California Governor Arnold Schwarzenegger brought his environmental message to Ontario on Wednesday, and swapped hockey jerseys with Prime Minister Stephen Harper.

Schwarzenegger met with Harper in his office on Parliament Hill and gave him an Anaheim Ducks sweater, in exchange for an Ottawa Senators jersey. The two teams will face each other tonight in the second game of the NHL final.

But the environment, not hockey, has been the dominate theme of Schwarzenegger's trade mission to Canada.

The governor was in Toronto Wednesday morning to meet with Ontario Premier Dalton McGuinty, and highlighted the importance of cutting greenhouse gas emissions.

"I know that the people of Canada, the people of this beautiful, majestic land are committed heart and soul to the environment," he said. "And I came to Canada to tell you that I believe as you do. I came to say 'Do not be discouraged. Do not lose hope.'"

McGuinty and Schwarzenegger signed an agreement to cut emissions in Ontario. But while the deal includes low-carbon fuel standards for the province, it will fall short of California's tough emission caps.

Schwarzenegger has pledged to cut his state's greenhouse emissions 25 per cent by the year 2020, and an additional 80 per cent by the year 2050.

The deal commits Ontario to:

  • Adopt California's Low Carbon Fuel Standard, implemented to reduce carbon content of all fuels sold in the state by 10 percent by the year 2020;
  • Promote innovative, low-carbon technology; and
  • Explore more energy-efficient programs and policies.

The premier has already set a target to reduce Ontario's greenhouse gas emissions to 80 percent below 1990 levels by 2050, but McGuinty and Canadian environmentalists think the federal government should set standards for every province and territory.

"In an ideal world, we would have a global standard for everything from emissions to fuel standards to energy efficiency," said McGuinty.

Schwarzenegger said he's also been hampered in getting the U.S. government onboard with his policies, but he's made it clear that California is going to get federal support to go green, one way or another.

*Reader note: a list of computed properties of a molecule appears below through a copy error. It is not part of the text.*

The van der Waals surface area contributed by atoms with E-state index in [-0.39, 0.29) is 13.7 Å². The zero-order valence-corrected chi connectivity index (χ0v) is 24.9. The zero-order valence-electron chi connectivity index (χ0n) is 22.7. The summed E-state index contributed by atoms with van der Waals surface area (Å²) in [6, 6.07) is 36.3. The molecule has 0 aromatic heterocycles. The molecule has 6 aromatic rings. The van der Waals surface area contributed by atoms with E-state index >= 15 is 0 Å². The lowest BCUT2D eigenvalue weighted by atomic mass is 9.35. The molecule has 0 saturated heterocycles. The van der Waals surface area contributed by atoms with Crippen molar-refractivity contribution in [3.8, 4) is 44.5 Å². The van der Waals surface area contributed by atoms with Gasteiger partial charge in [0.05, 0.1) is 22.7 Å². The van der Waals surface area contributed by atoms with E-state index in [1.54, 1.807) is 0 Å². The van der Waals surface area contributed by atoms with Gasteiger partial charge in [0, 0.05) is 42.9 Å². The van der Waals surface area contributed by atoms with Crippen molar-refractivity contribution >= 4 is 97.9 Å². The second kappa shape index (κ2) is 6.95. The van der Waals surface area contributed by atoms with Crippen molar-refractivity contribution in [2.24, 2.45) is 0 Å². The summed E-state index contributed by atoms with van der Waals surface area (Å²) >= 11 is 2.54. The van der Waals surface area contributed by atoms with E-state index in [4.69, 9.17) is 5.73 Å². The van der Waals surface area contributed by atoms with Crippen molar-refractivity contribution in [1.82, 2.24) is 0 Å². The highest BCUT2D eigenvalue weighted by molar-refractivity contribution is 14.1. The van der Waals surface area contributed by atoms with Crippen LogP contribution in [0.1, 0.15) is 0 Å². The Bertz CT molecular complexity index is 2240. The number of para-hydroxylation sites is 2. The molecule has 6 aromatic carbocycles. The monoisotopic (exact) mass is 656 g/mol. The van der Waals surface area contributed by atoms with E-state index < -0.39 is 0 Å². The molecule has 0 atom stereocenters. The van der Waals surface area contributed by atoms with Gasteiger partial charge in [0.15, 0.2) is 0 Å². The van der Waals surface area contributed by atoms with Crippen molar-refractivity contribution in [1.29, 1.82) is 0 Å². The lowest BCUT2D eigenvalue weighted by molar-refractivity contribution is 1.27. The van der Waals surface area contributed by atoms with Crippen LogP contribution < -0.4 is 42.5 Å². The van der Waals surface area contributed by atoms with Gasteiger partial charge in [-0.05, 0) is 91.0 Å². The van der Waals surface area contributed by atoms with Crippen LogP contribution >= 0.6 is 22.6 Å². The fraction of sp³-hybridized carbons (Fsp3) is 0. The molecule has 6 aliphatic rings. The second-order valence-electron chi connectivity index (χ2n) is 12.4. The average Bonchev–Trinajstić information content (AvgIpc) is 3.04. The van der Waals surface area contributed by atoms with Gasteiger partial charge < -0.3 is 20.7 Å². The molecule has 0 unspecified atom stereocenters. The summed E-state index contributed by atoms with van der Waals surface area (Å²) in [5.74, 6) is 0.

"We're working with federal government, and at the same time we made it clear that if we don't get it, we'll sue the federal government," Schwarzenegger said, cracking a smile.

McGuinty said he's convinced that North America's national levels of government will get onboard soon, but in the meantime, regional governments have to work together to gain momentum.

"I don't think you're going to see the federal governments at the front of the parade, I think that you'll see them joining it sometime in the not-so-distant future, but much of the leadership will be provided by states and individual provinces," he said.

"What we're doing now is reaching out to each other and reminding ourselves that we share the same planet, and we can work together to form a critical mass and continue to build on that."

The governor and McGuinty also announced a new $30-million joint research venture to facilitate stem-cell research.

McGuinty and Schwarzenegger signed the deal at the MaRs Discovery District research centre in Toronto as part of the California governor's three-day trade mission to Canada.

"Our government is proud to be investing $30 million in the Cancer Stem Cell Consortium to be headquartered right here at MaRs," said McGuinty.

"The consortium will research ways to use knowledge of cancer stem cells to find a lasting cure."

Government sources say funding for the agreement is provided by the Ontario Institute for Cancer Research.

Schwarzenegger is a leading supporter of stem-cell research and said he hopes new discoveries will lead to "a cure for deadly and debilitating diseases."

The governor's father-in-law suffers from Alzheimer's disease.

The two Canadian scientists who discovered stem cells in 1963 were on-hand to hear the premier's announcement.

This is Schwarzenegger's first trip to Canada as governor. He is also scheduled to meet with B.C. Premier Gordon Campbell.

(Tune in to CTV's Canada AM on Thursday morning to watch a one-on-one interview with Schwarzenegger.)

With files from The Canadian Press